Rise in demand for transparent face masks to help those who rely on lip-reading
As of the 24th of July in the UK, the government has made face coverings compulsory when visiting shops, supermarkets, indoor shopping centres, banks, post offices, takeaways and whilst using public transport. If you choose not to wear a mask in any of the places above from the 25th of July, then you could face a fine of up £100 (unless you have a medical condition, disability or are a child under 11 years old).
The coronavirus pandemic has meant that face masks or coverings have become part of our daily lives with the UK government and theWorld Health Organisation (WHO) explaining that wearing face coverings may help reduce the risk of the virus from spreading. However, as the majority of people start wearing face masks more frequently, this will undoubtedly have an impact on those who are deaf or have hearing problems as they may rely on lip-reading to communicate. Currently, in the UK there are around 12 million people who have hearing problems so the demand for transparent face masks is high.
Can you buy transparent face masks?
Although transparent face masks have also slowly started becoming available to help prevent this issue, they are not yet as widely available as other face coverings that can be purchased from shops or can be made at home.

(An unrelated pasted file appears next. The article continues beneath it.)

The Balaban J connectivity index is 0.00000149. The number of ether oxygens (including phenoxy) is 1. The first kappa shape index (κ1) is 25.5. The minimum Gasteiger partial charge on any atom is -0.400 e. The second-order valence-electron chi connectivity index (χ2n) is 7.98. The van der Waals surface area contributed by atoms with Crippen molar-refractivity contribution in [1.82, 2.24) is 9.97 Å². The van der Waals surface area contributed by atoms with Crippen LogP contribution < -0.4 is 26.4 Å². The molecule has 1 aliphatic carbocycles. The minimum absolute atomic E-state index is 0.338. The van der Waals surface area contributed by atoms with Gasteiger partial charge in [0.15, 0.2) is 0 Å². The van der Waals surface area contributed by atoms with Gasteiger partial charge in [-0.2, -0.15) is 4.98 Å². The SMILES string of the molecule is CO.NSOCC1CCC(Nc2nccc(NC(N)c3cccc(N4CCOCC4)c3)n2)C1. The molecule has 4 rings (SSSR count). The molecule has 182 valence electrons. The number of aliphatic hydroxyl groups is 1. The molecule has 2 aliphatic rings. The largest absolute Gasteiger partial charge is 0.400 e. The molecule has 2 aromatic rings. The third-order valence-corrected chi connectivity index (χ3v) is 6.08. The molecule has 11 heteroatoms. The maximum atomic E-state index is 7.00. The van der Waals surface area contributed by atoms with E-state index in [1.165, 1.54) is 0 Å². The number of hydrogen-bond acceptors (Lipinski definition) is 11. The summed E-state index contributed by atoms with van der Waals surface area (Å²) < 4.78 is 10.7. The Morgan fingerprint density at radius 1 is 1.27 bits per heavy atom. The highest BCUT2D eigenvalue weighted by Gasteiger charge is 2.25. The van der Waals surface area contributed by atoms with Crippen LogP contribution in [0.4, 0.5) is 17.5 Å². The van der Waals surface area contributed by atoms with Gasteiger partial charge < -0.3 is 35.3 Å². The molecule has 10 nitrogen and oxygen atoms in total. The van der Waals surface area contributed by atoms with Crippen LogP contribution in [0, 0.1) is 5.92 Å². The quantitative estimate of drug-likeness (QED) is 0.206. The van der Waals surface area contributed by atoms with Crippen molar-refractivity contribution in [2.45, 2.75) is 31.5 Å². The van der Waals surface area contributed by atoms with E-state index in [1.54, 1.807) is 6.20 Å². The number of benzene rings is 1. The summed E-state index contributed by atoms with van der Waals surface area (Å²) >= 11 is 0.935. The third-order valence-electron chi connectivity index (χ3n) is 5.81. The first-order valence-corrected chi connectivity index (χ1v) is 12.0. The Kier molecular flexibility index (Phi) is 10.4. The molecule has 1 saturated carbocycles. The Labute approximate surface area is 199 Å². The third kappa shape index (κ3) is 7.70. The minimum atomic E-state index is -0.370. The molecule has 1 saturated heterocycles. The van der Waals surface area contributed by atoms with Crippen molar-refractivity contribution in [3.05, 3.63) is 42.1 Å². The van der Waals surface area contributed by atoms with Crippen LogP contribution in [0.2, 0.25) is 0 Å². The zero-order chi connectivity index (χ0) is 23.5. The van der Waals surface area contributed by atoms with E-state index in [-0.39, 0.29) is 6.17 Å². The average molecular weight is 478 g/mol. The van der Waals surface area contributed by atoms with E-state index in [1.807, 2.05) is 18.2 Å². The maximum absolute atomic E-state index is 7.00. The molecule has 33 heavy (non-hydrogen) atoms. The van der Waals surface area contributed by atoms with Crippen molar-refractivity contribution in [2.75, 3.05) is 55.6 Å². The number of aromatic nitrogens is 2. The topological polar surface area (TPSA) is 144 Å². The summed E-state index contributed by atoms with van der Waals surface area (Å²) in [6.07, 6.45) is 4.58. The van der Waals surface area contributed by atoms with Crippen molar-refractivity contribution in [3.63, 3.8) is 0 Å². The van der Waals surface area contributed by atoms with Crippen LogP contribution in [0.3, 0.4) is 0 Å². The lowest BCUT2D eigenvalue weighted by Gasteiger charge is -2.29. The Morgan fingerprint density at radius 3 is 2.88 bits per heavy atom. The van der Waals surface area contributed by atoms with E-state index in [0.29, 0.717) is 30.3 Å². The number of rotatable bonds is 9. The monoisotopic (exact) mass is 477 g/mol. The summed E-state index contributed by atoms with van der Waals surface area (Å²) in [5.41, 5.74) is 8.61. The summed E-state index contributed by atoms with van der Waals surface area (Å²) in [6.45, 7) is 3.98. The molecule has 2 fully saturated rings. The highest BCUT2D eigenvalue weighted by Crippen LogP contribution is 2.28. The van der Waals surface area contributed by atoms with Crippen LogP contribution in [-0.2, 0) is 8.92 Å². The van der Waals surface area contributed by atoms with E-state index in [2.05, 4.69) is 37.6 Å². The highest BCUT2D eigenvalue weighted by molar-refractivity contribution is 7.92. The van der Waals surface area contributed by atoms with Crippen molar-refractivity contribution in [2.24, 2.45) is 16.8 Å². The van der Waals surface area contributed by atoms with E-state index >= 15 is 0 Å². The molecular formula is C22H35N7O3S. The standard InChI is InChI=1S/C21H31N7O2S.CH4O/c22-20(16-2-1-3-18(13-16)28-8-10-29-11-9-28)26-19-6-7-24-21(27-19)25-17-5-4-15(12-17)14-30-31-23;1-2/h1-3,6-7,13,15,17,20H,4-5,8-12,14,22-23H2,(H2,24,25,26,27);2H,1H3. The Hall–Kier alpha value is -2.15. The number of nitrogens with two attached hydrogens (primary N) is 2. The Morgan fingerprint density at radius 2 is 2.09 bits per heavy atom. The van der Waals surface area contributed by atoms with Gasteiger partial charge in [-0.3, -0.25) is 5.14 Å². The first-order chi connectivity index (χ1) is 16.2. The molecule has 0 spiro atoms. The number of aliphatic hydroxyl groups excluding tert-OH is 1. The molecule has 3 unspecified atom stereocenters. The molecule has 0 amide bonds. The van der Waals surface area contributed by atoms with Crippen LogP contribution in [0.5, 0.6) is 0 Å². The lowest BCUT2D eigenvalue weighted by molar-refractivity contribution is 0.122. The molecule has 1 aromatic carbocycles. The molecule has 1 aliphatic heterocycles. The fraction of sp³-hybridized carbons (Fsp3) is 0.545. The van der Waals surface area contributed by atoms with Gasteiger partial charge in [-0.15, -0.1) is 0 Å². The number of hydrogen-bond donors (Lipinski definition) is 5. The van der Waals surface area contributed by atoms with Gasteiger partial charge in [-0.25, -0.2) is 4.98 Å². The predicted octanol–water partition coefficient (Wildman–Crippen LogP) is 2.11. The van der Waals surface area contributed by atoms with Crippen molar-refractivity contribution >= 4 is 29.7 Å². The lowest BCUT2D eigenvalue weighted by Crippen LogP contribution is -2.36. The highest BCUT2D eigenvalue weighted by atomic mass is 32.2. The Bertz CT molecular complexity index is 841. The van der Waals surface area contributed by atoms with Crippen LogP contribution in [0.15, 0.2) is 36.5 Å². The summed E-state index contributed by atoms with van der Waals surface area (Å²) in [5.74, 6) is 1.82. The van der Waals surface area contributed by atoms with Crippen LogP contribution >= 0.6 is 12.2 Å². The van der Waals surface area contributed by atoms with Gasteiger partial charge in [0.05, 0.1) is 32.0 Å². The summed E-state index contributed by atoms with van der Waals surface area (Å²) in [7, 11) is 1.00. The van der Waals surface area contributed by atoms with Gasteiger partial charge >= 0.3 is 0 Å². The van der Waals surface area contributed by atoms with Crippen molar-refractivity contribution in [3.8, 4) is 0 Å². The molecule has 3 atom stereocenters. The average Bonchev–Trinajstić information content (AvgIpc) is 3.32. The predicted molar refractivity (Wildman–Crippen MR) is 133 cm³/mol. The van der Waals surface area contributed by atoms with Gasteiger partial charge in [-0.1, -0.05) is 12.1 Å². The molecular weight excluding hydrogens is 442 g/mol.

This is also a problem within hospitals too, where NHS staff will be wearing medical face masks, but patients with hearing problems will struggle to communicate. To solve the issue, a Swiss startup company, Hmcare, has begun developing transparent and breathable surgical face masks called the HelloMask. At this moment in time, the HelloMask is only available to hospital staff and at the moment the only masks for the public are available from independent sellers on sites like Etsy.
Roger Wicks, director of the London-based charity, Action on Hearing Loss, toldThe Independent:“Many people who are deaf or have hearing loss rely heavily on visual cues for effective communication including facial expressions and lip-reading.
“Being able to see lip patterns and facial expressions are also vital for those who communicate through British Sign Language. Words which sound similar but have different meanings become very difficult to distinguish and face coverings are a big barrier to this.”
Wickes has also been in contact with the Department for Transport to call for more guidance when it comes to exemptions to wearing face masks whilst on public transport.
“It is vital these exemptions are communicated to transport staff and the travelling public – many disabled people fear they may be abused in the street for not following social distancing guidelines, and the public need to understand that there are numerous legitimate reasons for not wearing a mask,” he adds.